Baltimore Comptroller Jacqueline F. McLean set up a city contract that resulted in thousands of dollars in payments being sent to the address of her sister's hair salon for public relations work that apparently was never done.
Mrs. McLean shepherded an agreement past top city officials 15 months ago to hire a woman named Michele D. McCloud to write news releases, clip articles and do other clerical work. The contract, renewed in October, called for payments of $21.73 an hour.
Checks were sent every other week to Salon Me'Chelle at 5401 Park Heights Ave. in Northwest Baltimore -- a beauty shop owned by the comptroller's sister and brother-in-law, Wynnona M. Fountain and Virgil S. Moore Jr.
Even though she's received some $15,000 on the city payroll, however, there's no visible evidence that Ms. McCloud has performed any work for the comptroller's office.
She is a mystery to everyone from the deputy comptroller to the public information officer, who is listed as her supervisor.
"I've never met her," said Marie E. Henderson, who handles public relations on a part-time basis for the comptroller and is supposed to receive help from Ms. McCloud.
Swiveling in her chair to point out the overflowing stacks of files on her desk, Ms. Henderson said she could use an assistant. "For a while I was able to get some volunteer work. But I've been entirely responsible for the whole shebang," she said.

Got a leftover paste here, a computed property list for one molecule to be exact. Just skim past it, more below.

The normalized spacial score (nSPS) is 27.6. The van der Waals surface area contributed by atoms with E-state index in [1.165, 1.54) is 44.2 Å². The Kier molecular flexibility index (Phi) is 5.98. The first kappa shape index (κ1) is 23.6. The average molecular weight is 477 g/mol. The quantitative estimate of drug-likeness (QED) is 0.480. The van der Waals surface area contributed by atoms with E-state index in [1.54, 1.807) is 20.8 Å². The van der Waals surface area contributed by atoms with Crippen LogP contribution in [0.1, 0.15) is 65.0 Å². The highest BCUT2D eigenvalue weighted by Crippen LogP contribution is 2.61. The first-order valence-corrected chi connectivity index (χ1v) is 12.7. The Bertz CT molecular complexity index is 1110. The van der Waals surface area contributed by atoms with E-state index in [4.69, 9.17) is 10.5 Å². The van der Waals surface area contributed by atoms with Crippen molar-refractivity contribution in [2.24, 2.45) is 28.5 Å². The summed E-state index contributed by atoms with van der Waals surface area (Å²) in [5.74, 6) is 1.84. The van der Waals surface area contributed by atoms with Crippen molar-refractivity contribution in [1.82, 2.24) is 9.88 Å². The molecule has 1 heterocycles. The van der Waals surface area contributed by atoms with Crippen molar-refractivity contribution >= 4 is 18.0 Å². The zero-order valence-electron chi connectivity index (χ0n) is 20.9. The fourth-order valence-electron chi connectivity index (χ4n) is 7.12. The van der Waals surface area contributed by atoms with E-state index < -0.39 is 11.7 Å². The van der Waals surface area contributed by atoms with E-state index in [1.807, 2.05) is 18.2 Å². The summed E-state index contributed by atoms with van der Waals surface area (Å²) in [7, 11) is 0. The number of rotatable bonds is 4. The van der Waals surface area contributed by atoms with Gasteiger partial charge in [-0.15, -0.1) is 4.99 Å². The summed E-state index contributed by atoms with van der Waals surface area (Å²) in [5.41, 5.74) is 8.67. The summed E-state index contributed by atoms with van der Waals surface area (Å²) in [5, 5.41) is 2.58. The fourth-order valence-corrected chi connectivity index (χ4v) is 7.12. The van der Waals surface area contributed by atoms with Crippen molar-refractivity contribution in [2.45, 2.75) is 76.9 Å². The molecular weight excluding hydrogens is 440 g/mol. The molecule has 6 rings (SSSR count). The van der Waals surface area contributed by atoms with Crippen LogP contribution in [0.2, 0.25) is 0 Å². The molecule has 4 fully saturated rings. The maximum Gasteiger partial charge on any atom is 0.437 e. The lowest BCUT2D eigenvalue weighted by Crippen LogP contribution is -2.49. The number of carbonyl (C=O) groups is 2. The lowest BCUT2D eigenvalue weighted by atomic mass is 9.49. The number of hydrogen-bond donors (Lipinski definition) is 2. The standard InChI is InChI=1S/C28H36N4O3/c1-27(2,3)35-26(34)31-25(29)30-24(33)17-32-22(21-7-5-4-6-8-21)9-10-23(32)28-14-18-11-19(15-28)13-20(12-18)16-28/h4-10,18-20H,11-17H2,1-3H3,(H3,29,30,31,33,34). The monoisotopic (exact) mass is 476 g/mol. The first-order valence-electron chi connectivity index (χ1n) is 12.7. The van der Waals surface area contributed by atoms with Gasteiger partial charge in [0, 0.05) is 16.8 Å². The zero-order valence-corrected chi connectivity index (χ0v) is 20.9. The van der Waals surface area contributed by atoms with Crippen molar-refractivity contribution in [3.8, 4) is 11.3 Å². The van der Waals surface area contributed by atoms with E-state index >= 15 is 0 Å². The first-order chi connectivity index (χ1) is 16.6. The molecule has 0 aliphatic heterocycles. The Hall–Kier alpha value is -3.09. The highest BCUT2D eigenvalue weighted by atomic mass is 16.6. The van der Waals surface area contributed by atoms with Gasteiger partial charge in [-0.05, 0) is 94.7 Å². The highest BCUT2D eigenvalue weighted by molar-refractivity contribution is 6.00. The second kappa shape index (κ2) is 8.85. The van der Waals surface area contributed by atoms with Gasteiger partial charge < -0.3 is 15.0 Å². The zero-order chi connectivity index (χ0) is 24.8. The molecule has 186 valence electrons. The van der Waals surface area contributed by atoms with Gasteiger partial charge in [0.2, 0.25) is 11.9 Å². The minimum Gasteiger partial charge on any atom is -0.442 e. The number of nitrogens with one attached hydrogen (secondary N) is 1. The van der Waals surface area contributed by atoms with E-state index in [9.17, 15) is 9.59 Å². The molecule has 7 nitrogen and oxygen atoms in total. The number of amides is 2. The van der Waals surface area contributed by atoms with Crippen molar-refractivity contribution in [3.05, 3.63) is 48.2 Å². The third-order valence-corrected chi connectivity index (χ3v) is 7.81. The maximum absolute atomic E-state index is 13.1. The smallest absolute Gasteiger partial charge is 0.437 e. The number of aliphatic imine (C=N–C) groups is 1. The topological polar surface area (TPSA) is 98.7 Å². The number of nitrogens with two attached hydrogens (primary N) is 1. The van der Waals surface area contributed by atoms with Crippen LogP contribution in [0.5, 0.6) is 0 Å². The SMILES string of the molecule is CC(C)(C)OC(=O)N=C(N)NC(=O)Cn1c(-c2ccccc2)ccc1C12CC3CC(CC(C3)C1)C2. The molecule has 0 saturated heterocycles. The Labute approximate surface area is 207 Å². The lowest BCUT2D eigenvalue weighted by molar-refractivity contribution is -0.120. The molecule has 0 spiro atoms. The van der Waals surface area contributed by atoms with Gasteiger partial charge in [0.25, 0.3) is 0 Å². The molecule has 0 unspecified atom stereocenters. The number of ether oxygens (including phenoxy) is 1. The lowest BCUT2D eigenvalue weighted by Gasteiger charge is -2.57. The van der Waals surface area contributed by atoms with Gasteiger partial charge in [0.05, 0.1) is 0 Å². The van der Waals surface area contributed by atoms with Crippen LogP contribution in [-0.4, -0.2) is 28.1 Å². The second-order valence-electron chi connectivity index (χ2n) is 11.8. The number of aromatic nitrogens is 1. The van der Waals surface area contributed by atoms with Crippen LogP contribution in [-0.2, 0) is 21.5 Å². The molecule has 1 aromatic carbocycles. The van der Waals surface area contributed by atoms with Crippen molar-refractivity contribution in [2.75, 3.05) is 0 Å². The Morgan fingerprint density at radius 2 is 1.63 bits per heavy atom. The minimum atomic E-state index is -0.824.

When asked about Ms. McCloud, Deputy Comptroller Shirley A. Williams shrugged her shoulders and said, "Who is she? Don't ask me. I've never seen her."
Mrs. McLean, the third most powerful official in Baltimore government, recently has come under scrutiny amid reports that she steered a million-dollar city lease to a building that she and her husband own. The deal, which called for the city's geriatric nursing service to move from rent-free offices at Montebello Rehabilitation Hospital to the former headquarters of the McLeans' travel agency, is the subject of a grand jury investigation. "Oh, my goodness," Mrs. McLean said yesterday when asked about the McCloud contract. She would not answer questions and walked away.
Her attorney, William H. Murphy Jr., did not respond to a letter requesting an explanation of the contract. The letter was hand-delivered yesterday to his Mount Vernon office.
Employees of the comptroller's office said they assumed Ms. McCloud's job existed on paper alone. Although contract employees can work from home, neither Recording Secretary Marion Navarria nor Ms. Henderson believed the woman works for the office and is paid.
Yet documents obtained by The Sun show that a Michele McCloud originally received monthly checks of $917 and later was paid $1,303 every other week -- an increase of about 200 percent. The checks apparently stopped this fall, according to City Hall sources.
The contract, introduced in September of 1992 and renewed in October of this year, was presented both times at the last minute to the Board of Estimates, a five-member panel that votes on all city financial agreements.
Both contracts are signed by Ms. McCloud -- but the signature on the first agreement is markedly different from the renewal. The discrepancy could not be explained.